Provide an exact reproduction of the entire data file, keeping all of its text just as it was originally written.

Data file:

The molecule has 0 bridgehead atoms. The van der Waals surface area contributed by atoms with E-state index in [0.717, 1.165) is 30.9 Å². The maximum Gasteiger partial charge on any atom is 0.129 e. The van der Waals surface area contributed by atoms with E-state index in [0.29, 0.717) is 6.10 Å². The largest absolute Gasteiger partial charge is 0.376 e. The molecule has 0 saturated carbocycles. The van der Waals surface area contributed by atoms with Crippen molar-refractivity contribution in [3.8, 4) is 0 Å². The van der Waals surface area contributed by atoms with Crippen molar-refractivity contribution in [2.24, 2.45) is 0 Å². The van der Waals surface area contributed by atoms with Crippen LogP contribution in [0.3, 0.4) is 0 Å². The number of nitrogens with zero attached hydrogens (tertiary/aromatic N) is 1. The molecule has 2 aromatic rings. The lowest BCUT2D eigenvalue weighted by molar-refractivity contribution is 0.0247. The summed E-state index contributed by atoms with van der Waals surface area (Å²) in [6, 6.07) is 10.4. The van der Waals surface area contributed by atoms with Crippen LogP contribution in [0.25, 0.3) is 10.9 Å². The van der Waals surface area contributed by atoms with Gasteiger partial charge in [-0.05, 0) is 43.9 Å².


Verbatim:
The molecule has 0 bridgehead atoms. The van der Waals surface area contributed by atoms with E-state index in [0.717, 1.165) is 30.9 Å². The maximum Gasteiger partial charge on any atom is 0.129 e. The van der Waals surface area contributed by atoms with E-state index in [0.29, 0.717) is 6.10 Å². The largest absolute Gasteiger partial charge is 0.376 e. The molecule has 0 saturated carbocycles. The van der Waals surface area contributed by atoms with Crippen molar-refractivity contribution in [3.8, 4) is 0 Å². The van der Waals surface area contributed by atoms with Crippen molar-refractivity contribution in [2.24, 2.45) is 0 Å². The van der Waals surface area contributed by atoms with Crippen LogP contribution in [0.3, 0.4) is 0 Å². The number of nitrogens with zero attached hydrogens (tertiary/aromatic N) is 1. The molecule has 2 aromatic rings. The lowest BCUT2D eigenvalue weighted by molar-refractivity contribution is 0.0247. The summed E-state index contributed by atoms with van der Waals surface area (Å²) in [6, 6.07) is 10.4. The van der Waals surface area contributed by atoms with Crippen LogP contribution in [0.25, 0.3) is 10.9 Å². The van der Waals surface area contributed by atoms with Gasteiger partial charge in [-0.05, 0) is 43.9 Å².